Edmund Glanister . I live at Southgate, and am a butcher. On the 18th of June I was going to the West-lodge, to look at some lambs upon the chace; and about five minutes past two as I was crossing the chace into the road, I saw a man come riding by very hard; I believe he might be got about a quarter of a mile, when another came up, he spurr'd the mare and she trip'd several times, I thought she would have fell; and every time he spurr'd she groan'd. I took great notice of the mare, she had a wen on the near leg.

Q. Did you take particular notice of the first man's mare?

E. Glanister. I saw it was a dark brown one, but did not take much notice of it.

Q. Have you seen the mares since.

E. Glanister. Yes, they were shewn me by the hostler, I can swear to the last man's mare by the wen, but as for the other I cannot swear to that.

Vincent Moore . I am a surgeon and apothecary, and live at Enfield. On Monday the 18th of June, I was in company with two gentlemen going to Southgate to dinner, and call'd by the way to see a person that was sick; this was about half an hour past two, I then heard that an accident had happen'd, I went to the deceased and found him plac'd upon a chair in the lane in a dying condition, (and could scarce speak) supported by the people that were there, they told me it was the penny post-man, and that two young men just gone by had robb'd and shot him.

Q. Who told you so?

V. Moore. William Hubbard was one, and a woman the other. I examin'd the man and ask'd him where he was shot, he said in his belly; then I examin'd and found a wound on the left side of his belly, near the navel, I prob'd the wound and found it was very deep, and went between the skin and the membrane of his belly very deep into his right groin. My probe was not sufficent to tell how deep it was; I therefore drest the wound and desir'd he might be had into a bed, and that I might see him again in an hour or two's time. I waited upon him a second time about two or three hours afterwards, I then found him a dying, and waited there till he did die, but did not see him expire; I was there after he was dead, and by examining his right thigh it had turn'd black: I found a round substance on the right side something like a ball.

Q. What do you imagine the wound proceeded from?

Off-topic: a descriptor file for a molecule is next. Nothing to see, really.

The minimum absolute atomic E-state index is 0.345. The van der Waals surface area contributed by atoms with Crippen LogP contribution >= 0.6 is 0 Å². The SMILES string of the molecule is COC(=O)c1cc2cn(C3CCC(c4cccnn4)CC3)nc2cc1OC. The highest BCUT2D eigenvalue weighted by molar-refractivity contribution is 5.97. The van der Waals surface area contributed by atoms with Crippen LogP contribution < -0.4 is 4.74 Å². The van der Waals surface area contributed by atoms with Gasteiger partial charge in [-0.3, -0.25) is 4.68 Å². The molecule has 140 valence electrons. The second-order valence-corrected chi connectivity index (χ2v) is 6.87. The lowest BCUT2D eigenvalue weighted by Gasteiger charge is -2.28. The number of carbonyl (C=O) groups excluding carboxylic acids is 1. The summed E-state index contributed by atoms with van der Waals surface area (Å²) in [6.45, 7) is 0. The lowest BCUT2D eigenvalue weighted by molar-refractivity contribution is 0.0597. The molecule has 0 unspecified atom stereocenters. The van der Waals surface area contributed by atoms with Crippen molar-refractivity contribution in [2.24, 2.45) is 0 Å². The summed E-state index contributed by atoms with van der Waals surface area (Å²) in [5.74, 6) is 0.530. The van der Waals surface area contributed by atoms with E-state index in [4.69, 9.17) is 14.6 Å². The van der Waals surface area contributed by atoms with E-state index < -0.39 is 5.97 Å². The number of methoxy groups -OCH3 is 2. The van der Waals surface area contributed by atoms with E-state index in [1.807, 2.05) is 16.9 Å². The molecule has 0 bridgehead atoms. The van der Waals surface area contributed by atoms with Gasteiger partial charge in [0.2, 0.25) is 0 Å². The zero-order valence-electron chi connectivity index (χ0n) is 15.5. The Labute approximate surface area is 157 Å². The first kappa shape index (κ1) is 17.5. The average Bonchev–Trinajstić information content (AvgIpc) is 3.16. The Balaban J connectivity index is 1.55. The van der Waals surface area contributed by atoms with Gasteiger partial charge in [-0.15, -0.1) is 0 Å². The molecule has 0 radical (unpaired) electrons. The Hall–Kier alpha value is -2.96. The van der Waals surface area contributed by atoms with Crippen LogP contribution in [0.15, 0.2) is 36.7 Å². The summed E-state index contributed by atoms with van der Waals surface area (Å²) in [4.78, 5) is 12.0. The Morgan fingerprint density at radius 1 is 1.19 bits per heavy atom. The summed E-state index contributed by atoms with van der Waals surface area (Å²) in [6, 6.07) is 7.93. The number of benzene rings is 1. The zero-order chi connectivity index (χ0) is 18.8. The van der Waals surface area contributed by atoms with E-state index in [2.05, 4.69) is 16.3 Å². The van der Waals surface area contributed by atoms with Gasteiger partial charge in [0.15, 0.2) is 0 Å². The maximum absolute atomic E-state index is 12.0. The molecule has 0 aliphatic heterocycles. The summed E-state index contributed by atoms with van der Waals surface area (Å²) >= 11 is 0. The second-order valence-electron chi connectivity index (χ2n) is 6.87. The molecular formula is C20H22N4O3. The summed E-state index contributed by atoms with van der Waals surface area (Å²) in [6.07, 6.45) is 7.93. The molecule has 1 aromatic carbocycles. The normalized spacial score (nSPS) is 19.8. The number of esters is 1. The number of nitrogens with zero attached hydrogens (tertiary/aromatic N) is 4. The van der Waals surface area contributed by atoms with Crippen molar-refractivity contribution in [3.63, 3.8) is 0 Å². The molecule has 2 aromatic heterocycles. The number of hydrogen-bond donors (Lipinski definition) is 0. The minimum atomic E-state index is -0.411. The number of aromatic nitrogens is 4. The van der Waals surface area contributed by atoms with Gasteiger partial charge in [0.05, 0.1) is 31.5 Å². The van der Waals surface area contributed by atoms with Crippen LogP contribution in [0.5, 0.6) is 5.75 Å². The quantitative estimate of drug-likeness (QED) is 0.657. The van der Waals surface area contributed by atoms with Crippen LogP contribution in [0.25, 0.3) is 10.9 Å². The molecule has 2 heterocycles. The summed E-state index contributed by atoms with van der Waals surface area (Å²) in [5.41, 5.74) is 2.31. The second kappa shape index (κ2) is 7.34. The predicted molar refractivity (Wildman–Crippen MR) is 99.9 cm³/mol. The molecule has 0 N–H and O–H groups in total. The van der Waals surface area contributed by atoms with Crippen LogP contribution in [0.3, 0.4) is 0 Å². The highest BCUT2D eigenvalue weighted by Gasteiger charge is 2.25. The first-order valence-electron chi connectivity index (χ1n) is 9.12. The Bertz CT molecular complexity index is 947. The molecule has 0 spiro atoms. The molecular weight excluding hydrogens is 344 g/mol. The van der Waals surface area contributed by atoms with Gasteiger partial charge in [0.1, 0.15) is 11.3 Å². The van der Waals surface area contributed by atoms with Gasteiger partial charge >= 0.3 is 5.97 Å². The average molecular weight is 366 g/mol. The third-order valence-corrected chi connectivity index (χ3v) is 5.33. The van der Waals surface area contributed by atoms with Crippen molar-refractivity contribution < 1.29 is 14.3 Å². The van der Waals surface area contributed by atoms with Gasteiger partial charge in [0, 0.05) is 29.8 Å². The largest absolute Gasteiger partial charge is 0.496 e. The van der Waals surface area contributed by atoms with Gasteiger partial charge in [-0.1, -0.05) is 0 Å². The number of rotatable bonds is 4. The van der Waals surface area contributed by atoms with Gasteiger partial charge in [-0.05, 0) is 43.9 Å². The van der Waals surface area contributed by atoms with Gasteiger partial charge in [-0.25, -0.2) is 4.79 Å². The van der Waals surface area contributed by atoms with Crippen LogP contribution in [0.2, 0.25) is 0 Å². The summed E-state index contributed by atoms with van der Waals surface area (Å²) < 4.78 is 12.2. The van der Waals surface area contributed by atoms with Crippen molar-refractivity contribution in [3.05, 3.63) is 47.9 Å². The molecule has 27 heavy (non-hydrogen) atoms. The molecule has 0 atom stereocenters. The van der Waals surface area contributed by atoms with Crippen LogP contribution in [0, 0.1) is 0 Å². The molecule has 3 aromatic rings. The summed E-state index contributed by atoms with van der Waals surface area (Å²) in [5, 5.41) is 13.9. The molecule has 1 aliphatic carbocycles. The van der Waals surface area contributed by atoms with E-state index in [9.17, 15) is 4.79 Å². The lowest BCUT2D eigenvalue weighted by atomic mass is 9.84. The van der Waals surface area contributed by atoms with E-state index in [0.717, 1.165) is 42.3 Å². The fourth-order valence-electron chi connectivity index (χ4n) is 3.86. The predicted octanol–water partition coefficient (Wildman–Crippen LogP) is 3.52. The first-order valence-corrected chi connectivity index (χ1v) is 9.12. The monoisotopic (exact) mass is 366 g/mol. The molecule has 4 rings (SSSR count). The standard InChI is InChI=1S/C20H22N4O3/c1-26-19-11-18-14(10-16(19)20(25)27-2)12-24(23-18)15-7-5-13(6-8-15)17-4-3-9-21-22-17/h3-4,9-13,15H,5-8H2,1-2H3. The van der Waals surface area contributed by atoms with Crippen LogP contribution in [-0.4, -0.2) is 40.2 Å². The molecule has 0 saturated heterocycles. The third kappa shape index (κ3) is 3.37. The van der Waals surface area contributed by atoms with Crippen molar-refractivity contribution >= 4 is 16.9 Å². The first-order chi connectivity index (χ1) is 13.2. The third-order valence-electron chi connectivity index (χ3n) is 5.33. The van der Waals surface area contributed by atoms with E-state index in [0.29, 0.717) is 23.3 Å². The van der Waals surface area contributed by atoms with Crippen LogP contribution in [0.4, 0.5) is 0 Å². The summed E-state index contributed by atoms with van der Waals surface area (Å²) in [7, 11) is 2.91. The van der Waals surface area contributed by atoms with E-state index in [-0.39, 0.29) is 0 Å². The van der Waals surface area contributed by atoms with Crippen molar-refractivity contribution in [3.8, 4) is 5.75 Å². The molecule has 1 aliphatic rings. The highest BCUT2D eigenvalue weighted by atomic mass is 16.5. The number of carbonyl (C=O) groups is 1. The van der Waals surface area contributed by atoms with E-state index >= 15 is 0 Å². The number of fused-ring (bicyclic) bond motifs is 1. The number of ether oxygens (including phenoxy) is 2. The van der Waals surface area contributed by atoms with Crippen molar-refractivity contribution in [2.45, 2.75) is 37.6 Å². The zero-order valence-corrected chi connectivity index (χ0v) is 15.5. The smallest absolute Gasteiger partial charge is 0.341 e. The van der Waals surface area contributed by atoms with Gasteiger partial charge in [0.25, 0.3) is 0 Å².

V. Moore. I believe it proceeded from either balls or slugs, and that more than one.

Q. From what you observ'd do you believe the wound was mortal?

V. Moore. He was sinking and dying when I came, and I look upon it to be a mortal wound.

Q. Do you believe he died of that wound?

V. Moore. I believe he did.

Q. During that little time he did live was he capable of speaking?

V. Moore. Yes, he was.

Q. Did he speak?

V. Moore. Yes, he said he was in great pain, and told me he was shot and was a dead man.

Q. Did you ask him in what manner?

V. Moore. No, I did not, he declar'd that before I came to other people.

George Cook . I keep the Three Cups in Holborn, and lett out horses. I have known Johnson this twelve-month, he us'd to hire horses of me; he came to my house on Sunday evening the 17th of June, to hire a horse, I told him he should have one when it came home, and she came home on Sunday night ; then he went away, and on Monday the 18th he and the prisoner Stockdale came about six in the morning, and Johnson desir'd I would get the mare ready. Then they went away together; and between seven and eight Johnson came by himself and mounted the mare.

Q. What sort of a mare was it ?

G. Cook. It was a dark brown mare with cropp'd ears, and a hog mare.

Q. What time did the mare return?

G. Cook. At six o'clock that evening Johnson came in without the mare, and desir'd my lad to go and fetch it, for he had left her at St. Giles's, and that he did not care to ride over the stones. I sent the lad for the mare, when she came home I saw she had been rode very hard, and had sweated very much, and had been rubb'd over. I have shewn the mare to several of the witnesses that have been examin'd.

James Miller . I keep the Black-Bull, Gray's-inn-lane. On Sunday night was a month, about six o'clock, being the 17th of June, the prisoner Johnson came to me and desir'd to know if I had two horses.